Electrical stimulation parameters: Electrical stimulation was delivered through custom-built bipolar parallel chronically indwelling stimulating electrodes via a IZ2M-64 microstimulator programmed in the Synapse software (TDT, Alachua, FL). The ultra-low frequency spike-timing dependent plasticity stimulation (ULF-STDP) protocol consists of a charge-balanced, biphasic, cathodic-leading, 250 µA current stimulation with a pulse duration of 90µs delivered to the GPi and ACC with 18ms between GPi and ACC stimulation. GPi-ACC stimulation pairing was delivered at 1Hz for 10 minutes. ULF-STDP(+) is defined as postsynaptic GPi stimulation 18 ms prior to presynaptic ACC stimulation and ULF-STDP(-) is defined as presynaptic ACC stimulation 18 ms prior to postsynaptic GP stimulation. Current was delivered at a density of 941 μC/cm^2 such that Shannon safety criteria are satisfied to avoid tissue damage13.
Two-bottle choice alcohol self-administration AUD model: A standard two-bottle choice paradigm was used to assess alcohol consumption and preference62. Briefly, animals were implanted with stimulating electrodes as described in the Stereotactic Surgery section and allowed one week for recovery. Two bottles were presented daily in the animal’s home cages: one containing water and the other alcohol 63 at the onset of the dark cycle. Bottles consisted of a Hydropac valve (Avidity Science, Waterford, WI, USA) affixed the cap to a 50mL falcon conical tube (Corning, Corning, NY, USA). The position of the alcohol and water bottles was swapped daily to reduce confounds produced by location preference. For the first week, alcohol concentrations were increased every other day from 3% to 6% to 10% v/v. For the remaining duration of the experiment, mice were presented with one bottle of water and another bottle with 10% alcohol. For three alcohol exposure days prior to ULF-STDP stimulation, the animals were tethered to the stimulating system to allow habituation to the procedure. At day 25, animals were stimulated with the ULF-STDP protocol described in the methods section under Electrical stimulation parameters if mean and standard error of alcohol consumption (calculated in g/kg of body mass at be beginning of the night cycle) was less than 20% over a 3-day period after at least two weeks of alcohol exposure. The mass of each mouse, the mass of alcohol consumed, and the mass of water consumed was assessed daily using a scale. Additionally, an IR beam break sensor was placed in front of the sippers to measure the total time spent interacting with the sipper. Data were analyzed and plotted using Prism v9 software (GraphPad, San Diego, CA)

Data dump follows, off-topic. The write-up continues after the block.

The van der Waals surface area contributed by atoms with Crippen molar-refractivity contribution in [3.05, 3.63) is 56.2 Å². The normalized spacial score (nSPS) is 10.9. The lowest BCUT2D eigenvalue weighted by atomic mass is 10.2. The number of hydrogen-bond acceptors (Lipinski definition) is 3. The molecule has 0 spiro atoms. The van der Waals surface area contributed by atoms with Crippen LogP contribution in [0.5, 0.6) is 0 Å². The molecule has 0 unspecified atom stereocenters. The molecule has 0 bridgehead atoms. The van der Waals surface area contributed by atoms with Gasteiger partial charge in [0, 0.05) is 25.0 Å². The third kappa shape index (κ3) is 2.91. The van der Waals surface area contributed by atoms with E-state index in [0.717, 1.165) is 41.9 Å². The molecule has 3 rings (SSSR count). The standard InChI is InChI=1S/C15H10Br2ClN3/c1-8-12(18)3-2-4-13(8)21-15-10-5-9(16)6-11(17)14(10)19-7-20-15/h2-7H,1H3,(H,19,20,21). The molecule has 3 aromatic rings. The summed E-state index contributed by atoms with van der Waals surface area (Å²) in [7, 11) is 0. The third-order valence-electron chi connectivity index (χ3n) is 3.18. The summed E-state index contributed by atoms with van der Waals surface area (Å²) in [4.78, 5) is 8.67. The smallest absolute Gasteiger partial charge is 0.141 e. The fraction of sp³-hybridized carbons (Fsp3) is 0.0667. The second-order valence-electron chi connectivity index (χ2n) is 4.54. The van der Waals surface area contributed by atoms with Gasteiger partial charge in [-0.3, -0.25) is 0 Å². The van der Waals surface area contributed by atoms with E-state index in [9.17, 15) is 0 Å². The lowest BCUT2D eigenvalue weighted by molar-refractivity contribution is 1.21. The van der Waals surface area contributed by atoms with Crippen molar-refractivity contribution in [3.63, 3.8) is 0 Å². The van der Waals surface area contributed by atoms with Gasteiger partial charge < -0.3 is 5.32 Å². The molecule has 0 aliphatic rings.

Limited-access AUD model: A limited access model of AUD capable of achieving blood alcohol content >1mg/ml in mice was used to assess acute alcohol consumption 64. Briefly, animals were implanted with stimulating and recording electrodes as described in the Stereotactic Surgery section and allowed one week for recovery. Mice were then provided with daily 2-hour access of 20% v/v ethanol in their home cages beginning three hours after the onset of the dark cycle for ten days. Immediately prior to providing alcohol on day ten, animals were stimulated with the ULF-STDP(+) protocol described in the methods section under Electrical stimulation parameters. For three alcohol exposure days prior to ULF-STDP(+) stimulation, the animals were tethered to the stimulating and recording system to allow habituation to the handling procedure. The mass of each mouse, the mass of alcohol consumed, and the mass of water consumed was assessed daily using a scale. Data were analyzed and plotted using Prism v9 software (GraphPad, San Diego, CA)